Gene Modulation

Contact: Phil Corrin
Location: Eastlake Building E1-310
Contact phone: (206) 667-4670
Contact fax: (206) 667-2825
Contact e-mail:

Gene modulation technologies include RNA interference, DNA editing and expression, and chemical compounds that suppress, enhance, or modify gene expression. These can be in the form of RNA, DNA, or protein, and can be introduced into cells in culture through direct application to media, lipofection, electroporation, or viral transduction.

The Genomics Shared Resource Gene Modulation Lab provides material support, consultation, and training in the use of gene modulation technology and precision, high-throughput liquid-handling systems with applications ranging from high-throughput screens to investigating individual gene function and custom protocol development.

Investigators interested in adding this technology to their existing experimental systems should contact the Genomics Shared Resource to set up an introductory consultation. For questions please contact Jeff Delrow ( or (206) 667-2763) or Phil Corrin ( or (206) 667-4670).

Gene Modulation Technology

The Genomics Shared Resource supports the use of various platforms to manipulate gene expression:

Services include provisioning materials, hairpin and sgRNA design, development of cloning methodology, custom vector design and experimental modeling, and consultation and training in each of these areas. We are continuously working with labs to evaluate and develop new platforms to expand the experimental reach of gene modulation systems, and can assist experienced users of these tools as well as provide introductory training to labs wishing to acquire them.

Gene knockdown

RNA interference (RNAi) involves the use of small interfering RNA (siRNA) or short hairpin RNA (shRNA) to target mRNA and reduce gene expression. We have siRNA and shRNA libraries for high-throughput genome wide screens, individual hairpins in GIPZ and other vectors to validate screen hits and investigate gene function, and provide training in the use of this material. We also support custom hairpin design to expand the shRNA target list beyond what is available in the library. Custom derivatives include multiplexed hairpins to target multiple genes with a single construct or to modulate the level of knockdown for a single gene, and marker/selector panels to provide experimental flexibility. An online searchable database and ordering system has been established to facilitate purchase of individual clones. Please note that access to the collection is limited to Fred Hutch labs only.

Gene knockout

CRISPR technology can be used to directly target DNA and cause mutations that result in premature stop codons which can knock out gene expression. We have control sgRNAs cloned into a panel of CRISPR/Cas9 backbones so labs can evaluate the platform for use in their existing experimental models. Custom derivatives include CRISPR/Cas9 in the PiggyBac transposon system and deactivated Cas9 fused to fluorescent proteins or functional enzymes for delivery to a specific genomic address. We support the entire design and synthesis pipeline from target evaluation to single or bulk vector assembly methods, and provide training in the production and use of this material.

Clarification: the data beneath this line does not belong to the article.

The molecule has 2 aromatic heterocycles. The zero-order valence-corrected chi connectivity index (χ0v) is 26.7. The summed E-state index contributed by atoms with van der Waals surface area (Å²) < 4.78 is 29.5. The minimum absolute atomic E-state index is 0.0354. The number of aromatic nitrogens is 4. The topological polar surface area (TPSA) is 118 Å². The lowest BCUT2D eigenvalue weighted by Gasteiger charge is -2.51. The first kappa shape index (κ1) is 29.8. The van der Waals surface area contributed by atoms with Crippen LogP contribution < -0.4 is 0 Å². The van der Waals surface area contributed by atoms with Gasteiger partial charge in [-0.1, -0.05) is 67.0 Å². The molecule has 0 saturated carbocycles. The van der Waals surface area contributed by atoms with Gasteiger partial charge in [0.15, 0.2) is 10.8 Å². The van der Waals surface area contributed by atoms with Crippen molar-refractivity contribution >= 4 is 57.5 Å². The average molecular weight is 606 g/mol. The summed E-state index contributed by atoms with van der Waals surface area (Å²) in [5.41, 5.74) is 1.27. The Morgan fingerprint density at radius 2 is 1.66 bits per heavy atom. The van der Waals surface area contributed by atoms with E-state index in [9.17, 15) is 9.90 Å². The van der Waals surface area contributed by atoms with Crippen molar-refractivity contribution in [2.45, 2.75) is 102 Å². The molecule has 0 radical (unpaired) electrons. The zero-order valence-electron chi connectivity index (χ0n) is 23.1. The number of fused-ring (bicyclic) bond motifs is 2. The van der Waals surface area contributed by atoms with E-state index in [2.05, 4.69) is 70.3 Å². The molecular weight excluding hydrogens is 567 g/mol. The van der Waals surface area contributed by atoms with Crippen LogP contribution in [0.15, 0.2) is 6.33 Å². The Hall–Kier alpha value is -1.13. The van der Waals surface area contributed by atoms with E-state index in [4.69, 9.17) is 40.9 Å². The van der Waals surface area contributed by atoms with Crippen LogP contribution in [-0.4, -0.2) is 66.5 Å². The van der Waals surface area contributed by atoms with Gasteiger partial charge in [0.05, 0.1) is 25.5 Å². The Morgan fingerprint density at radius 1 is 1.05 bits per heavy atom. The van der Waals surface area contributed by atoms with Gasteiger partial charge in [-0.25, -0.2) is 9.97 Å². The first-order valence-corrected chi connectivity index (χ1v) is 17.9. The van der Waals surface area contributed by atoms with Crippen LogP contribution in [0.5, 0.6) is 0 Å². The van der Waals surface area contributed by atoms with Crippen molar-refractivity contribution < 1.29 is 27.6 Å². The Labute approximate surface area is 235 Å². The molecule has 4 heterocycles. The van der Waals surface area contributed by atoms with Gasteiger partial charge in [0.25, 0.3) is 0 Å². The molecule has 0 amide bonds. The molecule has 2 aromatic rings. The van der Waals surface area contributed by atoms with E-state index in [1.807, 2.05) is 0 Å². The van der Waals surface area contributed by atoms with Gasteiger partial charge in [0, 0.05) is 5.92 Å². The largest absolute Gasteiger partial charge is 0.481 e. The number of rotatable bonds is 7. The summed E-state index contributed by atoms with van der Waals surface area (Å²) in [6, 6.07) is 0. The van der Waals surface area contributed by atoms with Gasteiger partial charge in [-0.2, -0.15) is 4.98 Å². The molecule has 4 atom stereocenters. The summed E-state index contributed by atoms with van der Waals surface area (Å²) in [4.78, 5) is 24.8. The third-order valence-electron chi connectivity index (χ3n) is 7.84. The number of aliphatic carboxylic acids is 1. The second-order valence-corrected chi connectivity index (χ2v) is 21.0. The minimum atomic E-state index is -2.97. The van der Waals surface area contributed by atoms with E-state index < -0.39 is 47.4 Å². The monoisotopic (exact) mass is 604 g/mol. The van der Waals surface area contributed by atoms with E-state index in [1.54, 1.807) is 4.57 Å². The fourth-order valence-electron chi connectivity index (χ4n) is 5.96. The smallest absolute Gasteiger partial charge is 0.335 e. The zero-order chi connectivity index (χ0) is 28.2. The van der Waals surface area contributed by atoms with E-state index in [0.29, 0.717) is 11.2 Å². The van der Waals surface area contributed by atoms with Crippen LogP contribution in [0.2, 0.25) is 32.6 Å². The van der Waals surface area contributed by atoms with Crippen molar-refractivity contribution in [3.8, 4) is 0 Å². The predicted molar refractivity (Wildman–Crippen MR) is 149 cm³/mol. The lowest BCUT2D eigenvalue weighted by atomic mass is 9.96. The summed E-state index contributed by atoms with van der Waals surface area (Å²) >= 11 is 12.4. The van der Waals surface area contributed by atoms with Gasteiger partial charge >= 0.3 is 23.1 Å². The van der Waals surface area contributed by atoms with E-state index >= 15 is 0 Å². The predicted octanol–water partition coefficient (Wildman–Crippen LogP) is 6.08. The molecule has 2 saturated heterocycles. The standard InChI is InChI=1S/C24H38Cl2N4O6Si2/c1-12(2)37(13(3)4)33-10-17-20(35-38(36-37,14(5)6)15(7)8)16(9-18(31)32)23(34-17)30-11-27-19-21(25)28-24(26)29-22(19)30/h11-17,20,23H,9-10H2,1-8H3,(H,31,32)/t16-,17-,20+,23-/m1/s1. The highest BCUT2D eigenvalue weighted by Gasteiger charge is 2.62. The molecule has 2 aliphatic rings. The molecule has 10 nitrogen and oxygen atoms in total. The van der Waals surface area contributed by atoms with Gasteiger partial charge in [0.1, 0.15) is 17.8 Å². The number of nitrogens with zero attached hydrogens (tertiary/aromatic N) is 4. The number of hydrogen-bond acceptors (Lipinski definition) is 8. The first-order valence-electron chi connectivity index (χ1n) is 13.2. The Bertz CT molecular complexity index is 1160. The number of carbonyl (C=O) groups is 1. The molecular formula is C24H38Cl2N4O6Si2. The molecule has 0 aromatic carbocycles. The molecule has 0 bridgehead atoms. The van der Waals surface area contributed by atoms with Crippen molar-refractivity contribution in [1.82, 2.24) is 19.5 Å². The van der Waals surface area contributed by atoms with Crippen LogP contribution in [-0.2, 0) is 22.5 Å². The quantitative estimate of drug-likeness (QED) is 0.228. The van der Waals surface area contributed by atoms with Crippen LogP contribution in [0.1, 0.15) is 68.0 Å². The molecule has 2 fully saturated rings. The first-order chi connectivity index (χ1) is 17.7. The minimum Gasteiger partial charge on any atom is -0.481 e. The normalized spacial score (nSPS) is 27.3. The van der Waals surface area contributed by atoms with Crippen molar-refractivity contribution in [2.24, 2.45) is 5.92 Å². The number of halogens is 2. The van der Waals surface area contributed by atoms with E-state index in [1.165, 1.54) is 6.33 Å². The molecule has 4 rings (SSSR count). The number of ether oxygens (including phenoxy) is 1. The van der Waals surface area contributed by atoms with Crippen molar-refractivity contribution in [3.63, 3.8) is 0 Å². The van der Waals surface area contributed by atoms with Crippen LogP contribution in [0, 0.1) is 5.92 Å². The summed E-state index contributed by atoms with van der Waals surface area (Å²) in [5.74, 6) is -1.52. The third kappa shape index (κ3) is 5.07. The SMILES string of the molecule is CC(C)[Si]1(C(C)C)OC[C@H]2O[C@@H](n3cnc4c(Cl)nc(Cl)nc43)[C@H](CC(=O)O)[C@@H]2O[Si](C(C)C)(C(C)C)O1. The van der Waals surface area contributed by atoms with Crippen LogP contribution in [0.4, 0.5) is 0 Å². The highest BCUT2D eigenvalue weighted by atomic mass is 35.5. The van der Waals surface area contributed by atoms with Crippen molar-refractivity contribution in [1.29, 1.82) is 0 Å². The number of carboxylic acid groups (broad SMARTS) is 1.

Gene expression

Gene expression systems can be transient or integrate into the genome, and range from CRISPR/Cas9 based synergistic activators to commercially available ORF expression vectors. Custom ORFs can be PCR amplified from commercial vectors or cDNA, or synthesized as double stranded DNA (i.e., gBlocks) for cloning into expression vector backbones. Custom derivatives include knockdown/knockout resistant ORF variants for use in mutant allele rescue experiments, or ORFs fused to fluorescent tags for gene product tracking and localization assays. We support a variety of assembly and expression methods, and provide training these areas.

Gene tagging and targeting

There are many CRISPR/Cas9 mediated targeting schemes available and it is important to determine which will work best in a particular model system. Manipulations range from altering a single base or adding a short tag, to targeting an expression cassette to a precise genomic location. We support a range of design, synthesis and application methods involved with this process, and provide training in these areas.

High-Throughput Screening

The Genomics Shared Resource operates a state-of-the-art High-Throughput Screening laboratory (HTS). The HTS lab conducts well-by-well screens using commercial libraries and custom collections:

Screens are supported by specialized high-throughput liquid-handling robotics and detection systems, including:

Other detection systems available to Fred Hutch's HTS lab include:

Custom Protocol Development

Robotic liquid handling allows for bulk processing of replicates as well as precise, repetitive manipulation of materials. This is particularly useful for technique sensitive operations like magnetic bead purification of a large number of samples, or working with reagents that have a limited functional lifespan between the initial mixing of components and final application to target cells in a large number of plates.

Cost benefits can be achieved by scaling down reaction sizes and robotic manipulation can reduce variability in process output. The Genomics Shared Resource works with labs to translate their existing protocols into high throughput procedures and to develop novel processing methodology.

Processes currently available:

  • Plate based sample array, re-array, and dilution
  • Magnetic bead sample purification
  • High throughput cell plating (96 or 384 well plates)
  • AutoCUT&RUN (in conjunction with Henikoff lab)

Processes currently under development:

  • CRISPR/Cas9 mediated chromatin isolation, purification, and sequencing
  • High-Throughput cloning